The Specificity and Role of CD4 T Cells During the Response to Influenza Vaccines
The emergence of a pandemic influenza virus in Mexico in 2009, like other viruses with pandemic potential of earlier years has prompted great interest in understanding the nature of immunological memory to influenza, and whether and how previous encounters with influenza virus and vaccines influence our ability to mount a protective immune response when confronting relatively novel strains of this virus. One of the most significant gaps in our knowledge of protective immunity to influenza relates to that in the T cell compartment. Most studies evaluate serum antibody rather than the cellular responses to vaccination or natural infection.
Genetic origin of pandemic strain of H1N1. (From Nancy Cox and colleague, 2009 Science.)
The production of high affinity, isotype switched antibodies in response to vaccines or pathogens depends on B cell interaction with antigen-specific CD4 T cells in the germinal centers of the peripheral lymphoid organs. It is now known that this activity is mediated by a specialized subset of CD4 T cells termed follicular helper T cells (Tfh) that are characterized by the expression of a subset of cell surface markers that promote the ability of the CD4 T cells to help B cells and to localize to the B cell follicles and participate in the germinal center reaction.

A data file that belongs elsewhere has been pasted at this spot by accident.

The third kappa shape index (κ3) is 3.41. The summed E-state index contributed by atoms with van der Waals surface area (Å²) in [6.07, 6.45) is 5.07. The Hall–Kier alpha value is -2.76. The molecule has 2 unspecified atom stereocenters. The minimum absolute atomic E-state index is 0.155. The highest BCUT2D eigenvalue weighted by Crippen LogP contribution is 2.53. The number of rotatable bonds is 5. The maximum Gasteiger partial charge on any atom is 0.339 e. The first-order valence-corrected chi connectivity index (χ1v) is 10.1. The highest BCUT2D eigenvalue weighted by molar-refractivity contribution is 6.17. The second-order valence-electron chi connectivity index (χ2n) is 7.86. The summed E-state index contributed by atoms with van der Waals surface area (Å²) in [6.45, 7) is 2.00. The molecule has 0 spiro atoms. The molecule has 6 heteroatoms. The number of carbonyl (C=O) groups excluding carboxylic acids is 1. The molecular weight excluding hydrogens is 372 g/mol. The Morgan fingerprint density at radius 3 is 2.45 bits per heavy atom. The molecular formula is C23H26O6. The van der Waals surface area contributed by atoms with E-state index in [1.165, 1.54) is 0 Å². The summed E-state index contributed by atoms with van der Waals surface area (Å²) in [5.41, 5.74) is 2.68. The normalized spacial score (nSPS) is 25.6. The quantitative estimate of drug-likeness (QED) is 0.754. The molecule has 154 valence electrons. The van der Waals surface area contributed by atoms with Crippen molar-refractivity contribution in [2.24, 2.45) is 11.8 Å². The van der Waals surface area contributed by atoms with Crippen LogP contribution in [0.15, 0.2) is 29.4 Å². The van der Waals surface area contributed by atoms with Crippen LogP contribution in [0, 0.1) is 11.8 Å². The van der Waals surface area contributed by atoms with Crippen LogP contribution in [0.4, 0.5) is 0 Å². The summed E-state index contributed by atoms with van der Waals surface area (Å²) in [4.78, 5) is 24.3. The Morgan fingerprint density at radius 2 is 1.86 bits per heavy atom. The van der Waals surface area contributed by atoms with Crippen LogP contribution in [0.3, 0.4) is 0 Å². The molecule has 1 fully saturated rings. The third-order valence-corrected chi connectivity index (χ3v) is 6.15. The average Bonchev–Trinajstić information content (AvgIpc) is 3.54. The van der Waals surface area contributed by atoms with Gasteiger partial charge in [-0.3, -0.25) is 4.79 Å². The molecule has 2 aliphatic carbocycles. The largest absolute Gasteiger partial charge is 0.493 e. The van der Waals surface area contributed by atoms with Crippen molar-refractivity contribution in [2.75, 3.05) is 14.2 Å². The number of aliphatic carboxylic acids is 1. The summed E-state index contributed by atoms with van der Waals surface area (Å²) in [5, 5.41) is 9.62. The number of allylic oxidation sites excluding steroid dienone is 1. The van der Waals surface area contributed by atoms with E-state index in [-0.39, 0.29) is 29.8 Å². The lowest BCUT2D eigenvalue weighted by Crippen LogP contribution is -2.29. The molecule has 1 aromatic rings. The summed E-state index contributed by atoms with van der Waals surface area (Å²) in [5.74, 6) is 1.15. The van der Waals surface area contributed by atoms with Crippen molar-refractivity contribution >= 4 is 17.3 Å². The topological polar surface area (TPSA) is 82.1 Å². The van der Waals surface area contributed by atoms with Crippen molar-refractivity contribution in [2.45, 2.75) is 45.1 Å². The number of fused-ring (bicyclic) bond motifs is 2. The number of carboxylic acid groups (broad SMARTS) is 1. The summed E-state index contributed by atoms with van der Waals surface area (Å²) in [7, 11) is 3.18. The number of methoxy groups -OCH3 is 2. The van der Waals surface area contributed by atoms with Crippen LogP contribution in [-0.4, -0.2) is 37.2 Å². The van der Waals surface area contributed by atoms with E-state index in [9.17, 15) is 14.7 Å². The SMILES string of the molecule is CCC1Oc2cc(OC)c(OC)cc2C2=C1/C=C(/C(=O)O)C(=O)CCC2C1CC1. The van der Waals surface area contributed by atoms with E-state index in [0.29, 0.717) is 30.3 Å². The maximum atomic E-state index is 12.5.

Influenza-specific memory in humans is complicated by several unique characteristics of this pathogen. Humans typically encounter influenza for the first time through natural infection and then periodically, perhaps as frequently as every 3-4 years, and the immunological memory that is primed by natural encounters with influenza virus is then remodeled by vaccination or infection over an individual’s lifetime. Presumably, the influenza-specific CD4 T cell repertoire is re-shaped over time with subsequent encounters with alternative strains of influenza, with some specificities expanded and enriched in adulthood and others diminishing if they are never encountered again. However, although one can speculate on how these events affect anti-influenza memory, the forces that shape the influenza-specific T cell repertoire over a human lifetime are not known. For instance, we do not know whether efforts to focus the immune response to novel influenza strains with inactivated subunit vaccines enrich T cell specificity toward reactivity for the HA proteins at the expense of reactivity toward internal virion proteins, such as NP, or if frequent encounters with highly variable influenza viruses expands T cells specific for conserved proteins, leading to the ultimate dominance of these T cells in the memory compartment. Current experiments, involving multiparameter flow cytometry analyses of human peripheral blood cells isolated from vaccine recipients are designed to identify the key phenotypic characteristics of CD4 T cells circulating within human subjects that have the capacity to enhance or antagonize protective immunity to influenza vaccination.